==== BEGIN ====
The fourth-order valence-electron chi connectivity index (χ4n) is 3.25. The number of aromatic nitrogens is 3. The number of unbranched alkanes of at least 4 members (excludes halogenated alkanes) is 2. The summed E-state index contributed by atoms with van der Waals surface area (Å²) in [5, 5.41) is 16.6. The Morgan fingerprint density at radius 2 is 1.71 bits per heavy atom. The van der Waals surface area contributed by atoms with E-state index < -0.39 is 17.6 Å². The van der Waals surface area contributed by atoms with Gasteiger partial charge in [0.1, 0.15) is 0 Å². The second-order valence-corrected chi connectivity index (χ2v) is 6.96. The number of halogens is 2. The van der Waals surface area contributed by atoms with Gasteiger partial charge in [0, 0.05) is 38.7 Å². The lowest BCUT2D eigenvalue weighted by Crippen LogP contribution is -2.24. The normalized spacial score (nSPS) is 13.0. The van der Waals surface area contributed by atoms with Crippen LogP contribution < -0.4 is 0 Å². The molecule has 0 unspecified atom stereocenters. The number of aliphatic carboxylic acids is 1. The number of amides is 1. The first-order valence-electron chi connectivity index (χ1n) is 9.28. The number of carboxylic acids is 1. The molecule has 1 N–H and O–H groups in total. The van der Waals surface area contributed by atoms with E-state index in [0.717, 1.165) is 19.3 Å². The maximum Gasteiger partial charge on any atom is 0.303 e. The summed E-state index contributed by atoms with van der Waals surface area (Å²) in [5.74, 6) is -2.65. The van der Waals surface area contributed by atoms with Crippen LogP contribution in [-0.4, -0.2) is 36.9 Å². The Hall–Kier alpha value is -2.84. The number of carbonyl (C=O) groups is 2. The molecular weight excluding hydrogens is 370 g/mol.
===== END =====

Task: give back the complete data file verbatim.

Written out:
The fourth-order valence-electron chi connectivity index (χ4n) is 3.25. The number of aromatic nitrogens is 3. The number of unbranched alkanes of at least 4 members (excludes halogenated alkanes) is 2. The summed E-state index contributed by atoms with van der Waals surface area (Å²) in [5, 5.41) is 16.6. The Morgan fingerprint density at radius 2 is 1.71 bits per heavy atom. The van der Waals surface area contributed by atoms with E-state index < -0.39 is 17.6 Å². The van der Waals surface area contributed by atoms with Gasteiger partial charge in [0.1, 0.15) is 0 Å². The second-order valence-corrected chi connectivity index (χ2v) is 6.96. The number of halogens is 2. The van der Waals surface area contributed by atoms with Gasteiger partial charge in [0, 0.05) is 38.7 Å². The lowest BCUT2D eigenvalue weighted by Crippen LogP contribution is -2.24. The normalized spacial score (nSPS) is 13.0. The van der Waals surface area contributed by atoms with Crippen LogP contribution < -0.4 is 0 Å². The molecule has 0 unspecified atom stereocenters. The number of aliphatic carboxylic acids is 1. The number of amides is 1. The first-order valence-electron chi connectivity index (χ1n) is 9.28. The number of carboxylic acids is 1. The molecule has 1 N–H and O–H groups in total. The van der Waals surface area contributed by atoms with E-state index in [0.717, 1.165) is 19.3 Å². The maximum Gasteiger partial charge on any atom is 0.303 e. The summed E-state index contributed by atoms with van der Waals surface area (Å²) in [5.74, 6) is -2.65. The van der Waals surface area contributed by atoms with Crippen LogP contribution in [-0.4, -0.2) is 36.9 Å². The Hall–Kier alpha value is -2.84. The number of carbonyl (C=O) groups is 2. The molecular weight excluding hydrogens is 370 g/mol.